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Working with a Team Means Better Care

Pooling expertise, wisdom, resources, and networks leads to better ministry.

"It's weird." These were not the words I wanted to hear from my son's pediatrician.

For weeks the good doctor had been trying to diagnose what was going on with my son. Lab tests, examinations, ultrasounds; my five-year-old had been given the full work-up. Now, as I sat on the phone in the corner of the gym I took notes on scrap paper, the doctor relayed his surprise—what we thought was improving had suddenly gotten worse.

I was not comforted by his confusion, but took solace when he stated without shame, "I am sending this over to the kidney specialist." After meeting him years before in the hospital, four kids, and countless visits, I have learned to trust his skill and capability in caring for my children. So my confidence in him was bolstered, not diminished when he confessed his need for help beyond his expertise.

My doctor did not hide behind a façade when he didn't have the answer. My child's welfare was his priority, not his ego. When he could no longer help, he did what was needed to find someone who could; he knew the limits of his knowledge, and invited greater knowledge to weigh in.

As we minister to the hurting and deal with the heavy issues weighing on the hearts of those God loves, we must develop the humility to know when we are in over our heads. Their welfare must be a priority over our own pride. A leader who thinks she can answer every question, meet every need, and care for everyone that requires counsel or intervention is no long a leader.

You Are Not a Failure

As women, we often believe that when we can’t help someone by ourselves, we’ve failed. But a call for help doesn't mean you failed in helping the hurting; it means you were willing to engage. When we begin to work in the deep places of people's hearts and clean out the basements of souls, we can assume we will find some things in the dark that we were not expecting—things we’re not always equipped to handle.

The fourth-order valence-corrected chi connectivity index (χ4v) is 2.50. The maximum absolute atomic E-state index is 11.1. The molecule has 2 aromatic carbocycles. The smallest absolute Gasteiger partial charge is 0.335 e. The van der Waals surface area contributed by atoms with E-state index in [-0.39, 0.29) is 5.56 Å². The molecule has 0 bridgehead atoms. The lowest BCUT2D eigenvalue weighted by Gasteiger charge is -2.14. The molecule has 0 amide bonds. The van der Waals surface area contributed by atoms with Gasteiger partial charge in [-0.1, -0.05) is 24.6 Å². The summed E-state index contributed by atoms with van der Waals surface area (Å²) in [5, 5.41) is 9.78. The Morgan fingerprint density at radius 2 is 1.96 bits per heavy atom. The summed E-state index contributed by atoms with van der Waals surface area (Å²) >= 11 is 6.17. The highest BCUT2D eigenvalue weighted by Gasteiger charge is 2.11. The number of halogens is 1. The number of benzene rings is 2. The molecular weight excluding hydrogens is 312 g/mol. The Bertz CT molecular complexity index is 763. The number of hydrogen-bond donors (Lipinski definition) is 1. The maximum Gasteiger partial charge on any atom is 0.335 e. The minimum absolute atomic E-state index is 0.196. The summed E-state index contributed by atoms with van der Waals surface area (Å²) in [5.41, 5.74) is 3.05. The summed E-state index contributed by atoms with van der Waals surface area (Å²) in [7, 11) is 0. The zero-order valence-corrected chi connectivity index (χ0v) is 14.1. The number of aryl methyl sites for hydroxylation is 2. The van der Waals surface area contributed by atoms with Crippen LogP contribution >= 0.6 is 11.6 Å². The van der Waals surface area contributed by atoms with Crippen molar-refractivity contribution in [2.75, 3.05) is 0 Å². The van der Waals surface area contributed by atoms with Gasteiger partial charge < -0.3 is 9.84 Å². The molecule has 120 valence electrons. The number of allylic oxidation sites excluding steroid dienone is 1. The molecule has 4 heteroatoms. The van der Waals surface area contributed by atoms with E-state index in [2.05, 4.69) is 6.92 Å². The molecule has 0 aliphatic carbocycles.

I don't have the thousands of hours it requires to become an expert in every issue that may walk through my door. I am a Christian, wife, mother, leader, and biblical counselor (not to mention the five-dozen other daily ad-hoc roles I fill). And every once in a while I like to read or catch up with my favorite show. I simply don’t have the time or energy to become everything to everyone. But I don’t have to.

Wise leaders know they have limits, so they join forces with experts who can help beyond their limits. As Proverbs 15:22 says, "Plans go wrong for lack of advice; many advisers bring success." Advisers are dispensaries of hard-won wisdom, not just anyone offering their opinion. They share their life experiences, expertise, knowledge, and networks. Referring out is not a passive or lazy choice. It does not indicate that we don't want to put in the work to care for people. We do it because after giving all we can, more is needed. So we collaborate and build a team to help the person in need. While we do our best in ministry to be prepared, we must keep open the doors to partner with Christian psychiatrists, doctors, social services, and law enforcement to meet the needs of the hurting.

Build the Church's Presence in the Community

Creating partnerships with local community services not only better serves people, but also opens doors for the church to better serve the community. This can help people see the church, and Jesus, in a new light. According to a recent poll from the Pew Research Center, Americans' warm feelings about religious groups are increasing, though feelings about evangelicals have been stagnant since 2014. This is worthy of our attention. If we want to reach the world with the good news and compassion of Christ, this means doing the work in our communities prepared for us by God. We are to be his ambassadors and agents of redemption, but we can only do that if we’re present in the community.